There are several collectors around the world you simply have to mention when talking about the archive items designed by Raf Simons. One of them is John Skelton, who worked as a buyer for Selfridges and Harrods before and did various archive projects as the creative director for OKI-NI and LN-CC over ten years ago. Panos Yiapanis is known as a talented stylist who has supported fashion designers like Rick Owens and Givenchy’s Riccardo Tisci. Finally, the Instagram account @raf_simons_archives, which has kept sharing precious items and visual materials to its fans from his early period.

Each of these has in their own way contributed to the overall value of the archive, but the person responsible for the most drastic influence on the market, pushing these items from the underground into the mainstream has to be David Casavant.

Living in New York City, he has created The David Casavant Archive, focused on items not only by Raf Simons but also people like Helmut Lang as well as the Tom Ford for Gucci and Dior Homme by Hedi Slimane collections. He has also continued to lease his items to our modern idols like Kanye West and Rihanna who keep on creating today’s culture.

If it hadn’t been for him, we might have never seen a bomber jacket from the 2001-2002 Autumn/Winter season being sold for over $50,000 or seen Raf Simons himself introduce his revival collection Raf Simons Archive Redux with items from his past collections. More than anything, today’s kids would never have known past masterpieces or would definitely had less chances to get in contact with one of history’s most legendary designers.

In his younger days, David Casavant lived in a countryside town in Tennessee, away from the world of Raf Simons and fashion collecting records, where he started collecting archive items through eBay. Why did he start his collection? How did he end up leasing his items to artists? What kind of person is he anyways?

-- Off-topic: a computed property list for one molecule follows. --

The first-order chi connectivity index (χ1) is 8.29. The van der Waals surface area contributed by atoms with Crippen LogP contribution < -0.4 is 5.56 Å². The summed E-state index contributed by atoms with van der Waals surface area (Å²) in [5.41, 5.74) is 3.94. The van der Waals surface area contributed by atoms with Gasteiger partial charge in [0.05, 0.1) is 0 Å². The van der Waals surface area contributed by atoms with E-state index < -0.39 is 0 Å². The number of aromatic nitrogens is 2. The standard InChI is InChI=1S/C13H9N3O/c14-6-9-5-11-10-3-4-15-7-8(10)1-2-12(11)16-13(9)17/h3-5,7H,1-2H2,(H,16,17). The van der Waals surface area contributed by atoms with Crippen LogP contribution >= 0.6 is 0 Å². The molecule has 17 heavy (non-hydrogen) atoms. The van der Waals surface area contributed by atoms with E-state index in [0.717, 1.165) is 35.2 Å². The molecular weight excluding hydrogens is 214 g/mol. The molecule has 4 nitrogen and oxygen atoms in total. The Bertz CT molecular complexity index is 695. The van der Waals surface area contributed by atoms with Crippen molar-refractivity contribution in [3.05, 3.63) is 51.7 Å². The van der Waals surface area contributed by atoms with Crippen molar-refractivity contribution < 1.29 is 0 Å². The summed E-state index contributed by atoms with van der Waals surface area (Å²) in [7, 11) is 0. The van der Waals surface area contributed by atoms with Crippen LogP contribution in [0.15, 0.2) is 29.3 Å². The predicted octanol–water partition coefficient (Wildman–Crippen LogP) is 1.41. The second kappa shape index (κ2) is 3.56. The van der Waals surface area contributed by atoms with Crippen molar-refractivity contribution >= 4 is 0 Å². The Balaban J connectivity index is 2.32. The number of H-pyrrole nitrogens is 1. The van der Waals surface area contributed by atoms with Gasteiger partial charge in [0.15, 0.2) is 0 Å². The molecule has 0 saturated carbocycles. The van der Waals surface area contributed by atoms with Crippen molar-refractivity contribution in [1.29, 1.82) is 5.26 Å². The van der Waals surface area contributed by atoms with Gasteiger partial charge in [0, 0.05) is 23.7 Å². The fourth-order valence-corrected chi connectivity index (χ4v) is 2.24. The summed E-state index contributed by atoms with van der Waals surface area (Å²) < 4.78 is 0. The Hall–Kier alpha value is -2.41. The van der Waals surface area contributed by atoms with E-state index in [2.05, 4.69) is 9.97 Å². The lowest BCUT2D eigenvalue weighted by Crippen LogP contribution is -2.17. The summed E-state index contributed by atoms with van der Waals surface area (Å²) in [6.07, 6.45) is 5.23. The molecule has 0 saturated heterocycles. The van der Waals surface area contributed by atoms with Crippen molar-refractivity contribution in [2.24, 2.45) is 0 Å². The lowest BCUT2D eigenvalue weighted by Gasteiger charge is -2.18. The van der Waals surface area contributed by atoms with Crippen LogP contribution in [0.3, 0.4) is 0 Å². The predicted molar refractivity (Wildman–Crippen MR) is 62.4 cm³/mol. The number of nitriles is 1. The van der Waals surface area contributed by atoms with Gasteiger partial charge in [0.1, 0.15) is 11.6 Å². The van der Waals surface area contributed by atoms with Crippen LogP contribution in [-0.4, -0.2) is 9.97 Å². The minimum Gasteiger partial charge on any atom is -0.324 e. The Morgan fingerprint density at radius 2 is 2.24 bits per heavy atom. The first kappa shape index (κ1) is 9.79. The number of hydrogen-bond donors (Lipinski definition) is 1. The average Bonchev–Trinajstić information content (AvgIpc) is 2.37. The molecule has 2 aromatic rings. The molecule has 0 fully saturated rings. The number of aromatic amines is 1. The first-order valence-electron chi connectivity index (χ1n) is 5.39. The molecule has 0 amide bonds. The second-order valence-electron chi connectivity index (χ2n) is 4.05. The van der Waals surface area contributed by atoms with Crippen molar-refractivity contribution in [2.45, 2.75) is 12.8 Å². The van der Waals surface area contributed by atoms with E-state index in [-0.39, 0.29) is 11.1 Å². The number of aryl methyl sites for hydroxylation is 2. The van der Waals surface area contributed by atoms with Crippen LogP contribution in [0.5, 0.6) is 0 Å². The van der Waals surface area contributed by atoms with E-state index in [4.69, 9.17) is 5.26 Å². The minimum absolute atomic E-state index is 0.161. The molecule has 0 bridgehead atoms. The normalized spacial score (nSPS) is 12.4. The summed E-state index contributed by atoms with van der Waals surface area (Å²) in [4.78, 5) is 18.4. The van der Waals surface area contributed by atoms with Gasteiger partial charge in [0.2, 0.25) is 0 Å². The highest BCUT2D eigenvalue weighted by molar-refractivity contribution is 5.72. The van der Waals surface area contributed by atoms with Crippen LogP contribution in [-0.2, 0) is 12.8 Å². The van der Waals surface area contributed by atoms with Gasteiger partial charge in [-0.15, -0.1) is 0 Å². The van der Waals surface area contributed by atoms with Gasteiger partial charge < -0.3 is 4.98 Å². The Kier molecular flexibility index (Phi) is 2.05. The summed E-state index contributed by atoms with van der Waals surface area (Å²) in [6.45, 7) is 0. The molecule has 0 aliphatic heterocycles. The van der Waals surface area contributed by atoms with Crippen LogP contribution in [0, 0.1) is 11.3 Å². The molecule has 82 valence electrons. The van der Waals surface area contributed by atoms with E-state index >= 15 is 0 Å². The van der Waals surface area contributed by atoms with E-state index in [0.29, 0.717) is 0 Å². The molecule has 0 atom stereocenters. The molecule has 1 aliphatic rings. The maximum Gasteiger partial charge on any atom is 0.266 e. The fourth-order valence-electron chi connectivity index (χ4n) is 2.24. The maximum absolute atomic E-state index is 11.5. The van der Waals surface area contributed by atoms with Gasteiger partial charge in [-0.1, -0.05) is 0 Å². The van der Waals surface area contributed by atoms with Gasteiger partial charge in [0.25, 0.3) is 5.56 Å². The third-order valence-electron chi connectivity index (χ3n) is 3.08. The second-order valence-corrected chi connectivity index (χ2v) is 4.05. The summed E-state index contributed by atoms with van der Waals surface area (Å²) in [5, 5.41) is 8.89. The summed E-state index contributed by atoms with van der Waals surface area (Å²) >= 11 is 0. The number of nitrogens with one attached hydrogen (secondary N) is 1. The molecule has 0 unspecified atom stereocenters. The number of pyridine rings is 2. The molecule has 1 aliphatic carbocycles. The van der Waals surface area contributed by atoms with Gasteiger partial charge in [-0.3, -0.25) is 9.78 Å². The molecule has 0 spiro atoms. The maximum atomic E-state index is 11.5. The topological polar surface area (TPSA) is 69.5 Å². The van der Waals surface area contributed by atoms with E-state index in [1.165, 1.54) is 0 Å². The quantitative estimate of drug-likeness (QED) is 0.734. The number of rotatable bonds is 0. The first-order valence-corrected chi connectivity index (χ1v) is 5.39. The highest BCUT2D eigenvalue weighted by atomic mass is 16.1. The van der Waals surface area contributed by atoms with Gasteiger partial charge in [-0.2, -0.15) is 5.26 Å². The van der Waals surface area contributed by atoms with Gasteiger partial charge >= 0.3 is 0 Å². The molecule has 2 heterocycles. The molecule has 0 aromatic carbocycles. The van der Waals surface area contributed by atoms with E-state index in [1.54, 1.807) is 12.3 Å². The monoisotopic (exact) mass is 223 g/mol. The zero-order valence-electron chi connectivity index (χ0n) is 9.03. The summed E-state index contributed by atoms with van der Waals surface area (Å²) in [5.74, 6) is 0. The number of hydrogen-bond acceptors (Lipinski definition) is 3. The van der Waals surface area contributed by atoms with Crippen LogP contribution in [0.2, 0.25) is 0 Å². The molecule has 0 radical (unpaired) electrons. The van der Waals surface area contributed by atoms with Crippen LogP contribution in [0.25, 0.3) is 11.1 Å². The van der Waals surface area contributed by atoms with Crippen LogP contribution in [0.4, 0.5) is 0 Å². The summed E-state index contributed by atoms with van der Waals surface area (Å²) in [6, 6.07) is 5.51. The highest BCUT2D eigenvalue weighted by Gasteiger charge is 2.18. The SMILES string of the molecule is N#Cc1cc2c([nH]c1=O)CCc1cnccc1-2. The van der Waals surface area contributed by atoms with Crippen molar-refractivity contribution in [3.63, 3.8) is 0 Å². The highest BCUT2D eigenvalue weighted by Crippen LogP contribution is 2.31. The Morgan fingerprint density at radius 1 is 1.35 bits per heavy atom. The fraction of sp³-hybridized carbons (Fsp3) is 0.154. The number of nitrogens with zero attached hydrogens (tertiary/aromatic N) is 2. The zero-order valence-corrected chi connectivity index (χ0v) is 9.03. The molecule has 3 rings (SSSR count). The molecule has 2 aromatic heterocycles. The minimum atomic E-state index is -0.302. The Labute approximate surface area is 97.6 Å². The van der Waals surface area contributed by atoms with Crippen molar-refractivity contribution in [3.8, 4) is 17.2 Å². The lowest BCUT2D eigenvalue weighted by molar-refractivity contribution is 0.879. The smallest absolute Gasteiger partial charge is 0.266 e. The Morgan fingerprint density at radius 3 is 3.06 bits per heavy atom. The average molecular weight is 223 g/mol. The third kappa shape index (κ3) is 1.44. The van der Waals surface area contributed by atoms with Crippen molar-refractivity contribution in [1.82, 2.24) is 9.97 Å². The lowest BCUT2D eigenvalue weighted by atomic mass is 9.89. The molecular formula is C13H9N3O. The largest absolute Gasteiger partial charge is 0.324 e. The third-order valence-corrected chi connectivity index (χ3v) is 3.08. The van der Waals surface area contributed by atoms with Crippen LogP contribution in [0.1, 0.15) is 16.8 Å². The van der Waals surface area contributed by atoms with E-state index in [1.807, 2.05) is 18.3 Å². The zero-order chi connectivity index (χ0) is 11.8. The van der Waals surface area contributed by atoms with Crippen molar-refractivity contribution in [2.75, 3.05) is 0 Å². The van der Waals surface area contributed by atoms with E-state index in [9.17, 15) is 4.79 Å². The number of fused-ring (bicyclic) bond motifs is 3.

When we contacted him via e-mail for an interview, we got an immediate response saying “Thanks for contacting me’. We ended up having a 90 minute interview on Zoom call.

Nice to see you David, thanks for doing this. Actually I love the archives of Raf Simons and Helmet Lang too, and obviously I know about you from ages ago. So, I'm happy to have this opportunity to interview you this time. Could you briefly tell me about yourself?

I'm happy too! I have vintage archives of clothes, mostly menswear and I rent them. I consult for friends sometimes, and do sort of collaboration projects. I used to say I was a stylist, but I started to do a bunch of things and didn't take some normal paths. So I ended up in this situation.

How did you get interested in fashion for the first time? Especially in designers’ vintage?

Actually I've been thinking about this over quarantine, like “Ok, how did I end up here?”. I'm from Tennessee, so it's not like I grew up in any kind of fashion environment or world. My mom had a cancer for a year and I took care of her for the whole year, and then she died when I was twelve. That changed me and I always describe my childhood, “I was like a child actor.” Growing up in this weird way, you're like more grown than everyone.
I don't think reclusive is the right word, but I got a bit withdrawn and it's hard to relate to people after that. So I was always really into art and creative, and I had the Internet from that age. And I just got into the whole fantasy of fashion. At that time it was huge but very much about womens, and menswear wasn't as good. That's how I got really into Raf Simons. Because at the time, he and Hedi Slimane were really the only people who were really doing menswear. Doing something different with it and being avant-garde around that age. I just really relate it to providing a fantasy and characters you could create with the clothes. I just fell in love with it and so I got super immersed in it just through the Internet.

And you started buying those clothes?

Yeah but obviously I couldn't buy anything like that where I lived, so I just bought them on eBay. At the time e-commerce started to come around but it's funny because no one would shop online back then. People were very hesitant about it, like “oh you buy it online. How do you know if it fits?”. But I got a bunch through that way. I never really bought it necessarily but I loved it and I wanted to own it... And I was insane!